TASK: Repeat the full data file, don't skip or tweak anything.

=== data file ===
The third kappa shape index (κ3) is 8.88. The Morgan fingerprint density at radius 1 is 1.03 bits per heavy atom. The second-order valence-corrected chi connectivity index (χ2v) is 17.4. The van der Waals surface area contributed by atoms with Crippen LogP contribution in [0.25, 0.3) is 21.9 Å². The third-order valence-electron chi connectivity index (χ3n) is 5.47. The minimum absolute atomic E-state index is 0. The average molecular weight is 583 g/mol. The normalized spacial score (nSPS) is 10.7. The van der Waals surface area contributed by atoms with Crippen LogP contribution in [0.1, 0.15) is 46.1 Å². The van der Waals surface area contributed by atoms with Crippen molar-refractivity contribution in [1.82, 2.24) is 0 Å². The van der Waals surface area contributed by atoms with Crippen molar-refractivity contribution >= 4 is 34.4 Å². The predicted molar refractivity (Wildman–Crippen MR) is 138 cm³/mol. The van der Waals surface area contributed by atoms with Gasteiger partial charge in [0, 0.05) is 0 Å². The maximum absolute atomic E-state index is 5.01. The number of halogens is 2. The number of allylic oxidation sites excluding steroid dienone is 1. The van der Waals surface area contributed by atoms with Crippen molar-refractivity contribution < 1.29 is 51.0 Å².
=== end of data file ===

The third kappa shape index (κ3) is 8.88. The Morgan fingerprint density at radius 1 is 1.03 bits per heavy atom. The second-order valence-corrected chi connectivity index (χ2v) is 17.4. The van der Waals surface area contributed by atoms with Crippen LogP contribution in [0.25, 0.3) is 21.9 Å². The third-order valence-electron chi connectivity index (χ3n) is 5.47. The minimum absolute atomic E-state index is 0. The average molecular weight is 583 g/mol. The normalized spacial score (nSPS) is 10.7. The van der Waals surface area contributed by atoms with Crippen LogP contribution in [0.1, 0.15) is 46.1 Å². The van der Waals surface area contributed by atoms with Crippen molar-refractivity contribution in [1.82, 2.24) is 0 Å². The van der Waals surface area contributed by atoms with Crippen molar-refractivity contribution >= 4 is 34.4 Å². The predicted molar refractivity (Wildman–Crippen MR) is 138 cm³/mol. The van der Waals surface area contributed by atoms with Gasteiger partial charge in [0, 0.05) is 0 Å². The maximum absolute atomic E-state index is 5.01. The number of halogens is 2. The number of allylic oxidation sites excluding steroid dienone is 1. The van der Waals surface area contributed by atoms with Crippen molar-refractivity contribution < 1.29 is 51.0 Å².